Grit : The Power of Passion and Perseverance — Summary

In this book you will learn that the secret to outstanding achievement is not talent but a special blend of passion and persistence.

We tend to self-deceive us about the key to success

When people are asked about what they think is more important for success, hard work or natural talent, they tend to choose hard-work. But when individuals are presented with someone who’s skill is supposed to com from natural talent, they tend to find it more appealing than skill from a hard working person.

In several nation-wide surveys in the US, participants were asked: “Which quality is more important fro success: Talent or hard work?”. About 66% favored hard work (grit, determination).

When musical experts were asked the same question by psychologist Chia-Jung Tsay, the majority said that practice and hard work is the key to success.

Then the same musical experts have presented two identical recordings from the same musician, but being told that one piece was from a naturally talented musician and the other one from a musician who had put in years of hard work.

Here is the catch, the experts told the naturally talented musician to be superior to the hard working one, even though both pieces came from the exact same musician!

Tsay also looked at the experiences of entrepreneurs and found that hard working ones — in order to compete with the naturally gifted ones — needed at least $40.000 more in startup capital and several years more experience.

The lesson: When someone is presented as a natural talent, people tend to value him or her more than someone who has worked hard to reach his level of skill.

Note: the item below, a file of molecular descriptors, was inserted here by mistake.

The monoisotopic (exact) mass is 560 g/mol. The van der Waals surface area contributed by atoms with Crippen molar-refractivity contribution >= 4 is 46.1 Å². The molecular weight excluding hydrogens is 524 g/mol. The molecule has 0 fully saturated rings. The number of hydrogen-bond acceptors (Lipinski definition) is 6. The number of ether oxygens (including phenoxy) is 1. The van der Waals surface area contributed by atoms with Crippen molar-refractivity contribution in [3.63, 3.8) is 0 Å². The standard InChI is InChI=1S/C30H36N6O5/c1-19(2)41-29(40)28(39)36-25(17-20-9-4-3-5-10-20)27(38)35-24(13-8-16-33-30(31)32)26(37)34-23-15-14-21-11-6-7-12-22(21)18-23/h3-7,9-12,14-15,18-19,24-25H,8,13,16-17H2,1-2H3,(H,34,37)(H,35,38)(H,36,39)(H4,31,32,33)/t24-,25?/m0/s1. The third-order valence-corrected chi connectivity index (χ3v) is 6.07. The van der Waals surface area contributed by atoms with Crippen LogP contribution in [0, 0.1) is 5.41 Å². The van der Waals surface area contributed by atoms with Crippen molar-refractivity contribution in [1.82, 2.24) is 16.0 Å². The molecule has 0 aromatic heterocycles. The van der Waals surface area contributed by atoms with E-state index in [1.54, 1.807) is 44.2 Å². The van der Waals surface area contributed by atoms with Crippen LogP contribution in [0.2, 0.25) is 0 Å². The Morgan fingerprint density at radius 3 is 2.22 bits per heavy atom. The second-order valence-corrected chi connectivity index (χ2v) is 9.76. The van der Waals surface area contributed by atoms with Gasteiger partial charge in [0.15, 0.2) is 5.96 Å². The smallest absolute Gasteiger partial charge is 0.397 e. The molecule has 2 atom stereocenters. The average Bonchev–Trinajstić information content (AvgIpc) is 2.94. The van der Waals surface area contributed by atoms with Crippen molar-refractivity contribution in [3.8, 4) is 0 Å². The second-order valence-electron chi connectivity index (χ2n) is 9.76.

Effort is more important than skill

You can determine your level of skill by this equation: Talent x Effort = Skill

When it comes to results, once again Effort enters the equation: Skill x Effort = Achievement

These equations can be understood easily by an example from athletics.

Ex.: A talented athlete has to put in the necessary effort to practice — no matter how talented he or she is — in order to win the gold medal at the Olympic Games.

People who fight to overcome a lack of talent often discover the power of effort.

There are many examples through history, one of which is the writer John Irving. He overcame his shortcomings due to dyslexia by making it a lifelong habit to put in twice the effort than everyone else. This dedication gave him the skill and ultimately the achievement of winning the National Book Award in 1978.

Commit to small daily chores you love.

Conventional wisdom tells us that we should do what we love. But more important than that is, committing to what we love.

The reason is, that of the accumulative effect of doing something every day. These low-level goals are often the path to bigger goals.

Many people have big life goals like becoming a doctor or creating a successful business, but they forget to set the small goals.

Big goals are inspirational but you need small goals in order to make the big goals happen.

A good side effect is that sticking to a disciplined regime is much easier if you have a clearly defined bigger goal.